This is a partial transcript from Your World with Neil Cavuto, April 3, 2002. Click here for complete access to all of Neil Cavuto's CEO interviews. 

NEIL CAVUTO, HOST: The most successful team in team sports is being blocked from almost 3 million of its fans.

The battle between the New York Yankees' YES network and Cablevision (CVC) is getting ugly and even uglier, could other professional teams be watching and waiting in the wings to pounce on their own?

Cablevision declined to talk to us today, but Leo Hindery, the chairman of the YES Network, is here to tell us what he's fighting for. Leo, very good to have you. Thanks for coming.

LEO HINDERY, CHAIRMAN, YES NETWORK: Thanks for letting me come by, Neil. I appreciate it.

CAVUTO: OK. Now, Cablevision says that it is all because you want to charge this ungodly premium, $1.82 a subscriber, whatever it is. They say a dollar is about the best you can do, and that this is you doing it, not them.

HINDERY: You know, I think that is just so disingenuous as to be unfair to everybody, Neil. Twenty-nine cable operators in the region, from southern New Jersey to Buffalo, New York, are actually carrying the Yankee Network, YES Network in basic. They are very comfortable with its rate structure. They are very comfortable with our request that it be in basic. The only company of the 30 in the region, the only company that is not carrying it is Cablevision. And what didn't come across well in the lead to the story is they had the Yankees and lost them to YES Network.

CAVUTO: So, you think they are spiting you?

HINDERY: I think there is three things going on here. I think there is a lot of bad history here. And while the fans are the victim of that, it is still a part of the fight. They are also a competitor. The other 29 operators in the are do not own a competing service. And Cablevision has had a decade-long history of treating its own services differently than it treats competitors. We are simply a competitor.

And the other people look at the network. They believe in it. They believe in its quality, its pricing, where it belongs, which is in basic. And again, the one guy who is taking exception has a competing service, had the Yankees, and if they would simply give back to the fans of Cablevision, the viewers of Cablevision, what they lost, there would be no fight.

CAVUTO: But it is not as if they do not want to offer it. They would just offer it as a premium service. You're saying it should be a basic service, even though they are paying premium prices for it, right?

HINDERY: Well, the reason it needs to be base is the same reason Fox News is basic. The whole premise of multi-channel television, Neil, is what we call big basic. This is actually the one service that should or could actually go into premium. It is so appealing. It is so propriety. It is so unique. But there would be no C-SPAN in a premium world. There would be no History Channel. There would be no Fox News Channel. There would be no A&E. There would be no Discovery.

The one service that, curiously enough, could make it would be a service like this.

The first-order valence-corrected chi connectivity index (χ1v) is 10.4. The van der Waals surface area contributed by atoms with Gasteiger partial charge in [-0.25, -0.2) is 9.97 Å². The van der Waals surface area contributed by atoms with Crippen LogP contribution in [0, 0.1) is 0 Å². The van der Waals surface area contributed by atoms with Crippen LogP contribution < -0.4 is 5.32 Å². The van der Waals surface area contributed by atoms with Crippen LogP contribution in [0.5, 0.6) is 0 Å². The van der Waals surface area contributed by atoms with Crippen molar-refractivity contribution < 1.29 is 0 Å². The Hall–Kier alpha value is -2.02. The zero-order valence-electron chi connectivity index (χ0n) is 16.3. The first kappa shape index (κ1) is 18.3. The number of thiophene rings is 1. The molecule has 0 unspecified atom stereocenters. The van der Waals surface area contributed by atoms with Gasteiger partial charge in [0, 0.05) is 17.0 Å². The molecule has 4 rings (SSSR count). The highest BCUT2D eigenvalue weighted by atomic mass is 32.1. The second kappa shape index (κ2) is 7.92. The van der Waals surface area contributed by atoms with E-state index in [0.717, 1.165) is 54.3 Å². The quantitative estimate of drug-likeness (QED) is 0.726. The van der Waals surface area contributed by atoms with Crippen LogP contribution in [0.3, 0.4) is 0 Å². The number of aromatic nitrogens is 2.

CAVUTO: But, Leo, you are a brilliant marketer. And something tells me as well that you saw that if you could have a commanding price, which you do, the P.R. could be really bad for Cablevision, not for you, in the New York area.

HINDERY: But I think that the P.R. has been bad for Cablevision, Neil. You cannot contrast an environment where 29 organizations have looked at the service, have grown comfortable with it and are carrying it and one guy...

CAVUTO: But is everyone, Leo, paying the same price?

HINDERY: Everybody is paying roughly the same price. The big guys pay less, as they do with Fox News and other services. There is a premium advantage, so to speak, to size, Neil. But all 29 are putting it in basic and are comfortable with it.

CAVUTO: Yes, but how does it affect you personally? I know you were, I guess, hope are still friendly with the Dolan family. You went to his James Dolan's wedding, right?

HINDERY: I did. Jim Dolan is a friend.

CAVUTO: And you gave him a gift.

HINDERY: I gave him a great toaster.

CAVUTO: So, you are not asking for that back?

HINDERY: I think he's probably used it. Williams-Sonoma does not take back used toasters.

This is a very pivotal debate. And again, it is not about premium versus basic. The Cablevision folks would like you to think it is. And yet, their own service, Neil, MSG, which is the competing service, they require be carried in basic. Cablevision requires all of its own services to be in basic. The only exceptional service that they're trying to put into premium is ours.

CAVUTO: All right. Now their stock is tanking before any of this stuff, but are you -- hold out hope for New Yorkers who are hoping to see the Yankees on it, how likely is it or not likely at all, unless they get DirecTV?

HINDERY: To be honest with you, I think it's not looking good tonight.

CAVUTO: Tonight, but for how long?

HINDERY: I am a cable programmer, Neil. I knock on the door and hope somebody answers. The Cablevision guys to date have opted not to answer. I can't force myself on. That is the tragedy of the position they are in. They are the monopolist on Long Island as the wire line provider. The only alternative people have in the market is DirecTV. But DirecTV is not a total alternative to people who live in apartments or multi-family units.

So the unfairness of it is their own service is carried in basic, their own competing service. They want us to be treated differently.

CAVUTO: All right. Leo Hindery, the YES Network chairman, thank you very much.

HINDERY: It's a pleasure, Neil. Thanks.

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